Unsurprisingly, there’s another Assassin’s Creed game coming this year. This time Ubisoft is continuing the hot trend and bringing us to Victorian London. Unlike Windows, this doesn’t seem like it’s going to end any time soon and I doubt I’ll be picking one up any time soon either.

I skimmed through the 9 minute walkthrough but didn’t see anything of note. It looks gorgeous and I enjoy the cutscenes but the gameplay sends a shudder through me like the thought of eating a cockroach.

 

Looking Good on the Surface

Looking Good on the Surface

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Surface 3 Unveiled

Microsoft unveiled the Surface 3 today. It’s powered by Intel’s Atom line-up and features a $499 USD price tag which seems like a incredibly bad deal at first glance but I’m warming up to it.

  • Display: 10.8″ 3:2 ratio 1920 x 1280 touch screen
  • CPU: Intel’s quad-core Atom x7-Z8700
  • Memory/Storage: 2GB/64GB or 4GB/128GB
  • Wi-Fi: 802.11ac + Bluetooth 4.0
  • Battery life: Up to 10 hours (video playback)
  • Camera: 3.5MP front facing, 8.0MP rear facing
  • OS: Windows 8.1
  • Weight: 1.37lbs
  • MSRP: $499 USD for 64GB & $599 USD for 128GB

And all of this comes with Surface’s trademark kickstand. It’s also compatible with their pens and keyboard covers.

I paid $750 CAD or so for a 64GB iPad Air 2 and I love it for media consumption and the occasional iOS game. At $599 USD for the 128GB model, this could be a very compelling product for that exact use case. The Surface 3 also has the added of advantage of running a real operating system that can run full blown applications like Office. It’s not as light and I’ll likely miss out on great iOS only experiences but if I wasn’t into mobile gaming and was looking for a tablet for light work and media consumption, I’d consider the Surface 3.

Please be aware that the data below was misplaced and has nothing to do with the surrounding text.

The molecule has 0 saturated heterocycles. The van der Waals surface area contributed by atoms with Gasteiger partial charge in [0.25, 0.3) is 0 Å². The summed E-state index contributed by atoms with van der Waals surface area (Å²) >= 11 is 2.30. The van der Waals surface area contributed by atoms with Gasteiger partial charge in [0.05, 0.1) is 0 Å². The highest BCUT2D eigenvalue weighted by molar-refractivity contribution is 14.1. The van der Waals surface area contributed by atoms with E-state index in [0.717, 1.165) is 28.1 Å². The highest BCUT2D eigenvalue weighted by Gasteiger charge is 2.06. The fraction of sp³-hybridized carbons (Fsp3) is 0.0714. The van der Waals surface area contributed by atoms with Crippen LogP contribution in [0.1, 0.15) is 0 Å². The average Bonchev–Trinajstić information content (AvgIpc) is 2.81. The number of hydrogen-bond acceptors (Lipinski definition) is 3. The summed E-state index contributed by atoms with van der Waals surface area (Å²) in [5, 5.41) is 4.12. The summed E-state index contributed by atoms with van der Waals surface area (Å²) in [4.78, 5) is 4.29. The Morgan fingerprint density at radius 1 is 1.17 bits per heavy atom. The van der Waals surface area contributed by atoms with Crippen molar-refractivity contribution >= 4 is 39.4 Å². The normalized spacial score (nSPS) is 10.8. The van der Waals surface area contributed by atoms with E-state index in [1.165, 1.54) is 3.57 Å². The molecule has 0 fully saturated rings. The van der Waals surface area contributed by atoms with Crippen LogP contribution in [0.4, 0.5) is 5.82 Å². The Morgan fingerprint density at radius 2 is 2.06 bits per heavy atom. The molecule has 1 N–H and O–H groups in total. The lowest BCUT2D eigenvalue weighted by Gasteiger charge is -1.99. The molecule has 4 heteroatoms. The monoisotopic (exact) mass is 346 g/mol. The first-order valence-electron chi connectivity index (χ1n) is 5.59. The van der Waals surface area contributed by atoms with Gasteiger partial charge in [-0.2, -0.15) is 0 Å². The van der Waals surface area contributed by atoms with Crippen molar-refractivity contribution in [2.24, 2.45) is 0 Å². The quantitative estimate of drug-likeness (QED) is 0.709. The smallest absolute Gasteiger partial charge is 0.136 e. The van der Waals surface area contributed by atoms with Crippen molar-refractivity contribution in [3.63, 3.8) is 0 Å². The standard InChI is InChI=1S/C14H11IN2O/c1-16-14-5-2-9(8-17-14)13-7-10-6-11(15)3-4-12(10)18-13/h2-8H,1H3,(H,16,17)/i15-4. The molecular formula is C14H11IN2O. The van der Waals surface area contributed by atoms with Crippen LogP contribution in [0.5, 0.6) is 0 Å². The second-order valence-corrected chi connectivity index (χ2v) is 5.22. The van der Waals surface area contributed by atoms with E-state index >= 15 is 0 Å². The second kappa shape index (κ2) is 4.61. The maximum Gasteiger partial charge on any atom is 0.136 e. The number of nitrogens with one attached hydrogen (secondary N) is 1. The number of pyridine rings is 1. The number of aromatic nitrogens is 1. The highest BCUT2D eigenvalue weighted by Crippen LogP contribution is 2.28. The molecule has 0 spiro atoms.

Windows 10’s Technical Preview Impressions

I’ve been running the Windows 10 Technical Preview builds on a work laptop. Normally I’d try this kind of thing at home but I hardly use my home PC for anything other than PC games.

If you’re curious, the laptop is an old Dell Latitude from 2008. I wish I could install an SSD in it but that’s the least of this laptop’s worries.

General Look & Feel

At a very high level, Windows 10 is a revised version of Windows 8.1. Anyone who spent time using Windows 8 will feel right at home. Anyone who rejected Windows 8 will notice this OS is Windows 7 with a funkier Start Menu. Windows 10 isn’t trying to force new concepts down people’s throats. It’s not hiding the Shutdown menu, the Start Menu button or the Search bar anymore; everything is visible and easy to understand.

There was serious identity problem Windows 8’s visual make up. The Modern apps and old applications often clashed with each other visually and philosophically. Modern Apps loved to occupy the entire screen and hide menus in Charms whereas classic Windows applications behaved like normal applications would. Windows 8.1 rectified some of those issues and Windows 10 completely fixes it.

Now Modern Apps behave like classic Windows applications with visible menus and resizable Windows. They continue to look a little awkward beside older applications but at least they behave the same. With menus returning to the forefront, the Charms bar on are dead on desktop. Now I’m wondering to myself how long before I stop running my mouse along the edge of the screen to shutdown my PC. Silly habits are still habits.

Cortana

I like the idea of Cortana/Siri on the desktop. I don’t need to launch an app or have the weather constantly displayed. I like being able to ask digital assistants what the conversion is between USD and CAD and Fahrenheit and Celsius. It seems like a no brainer for Apple that I’m surprised Cortana may beat Siri to the desktop.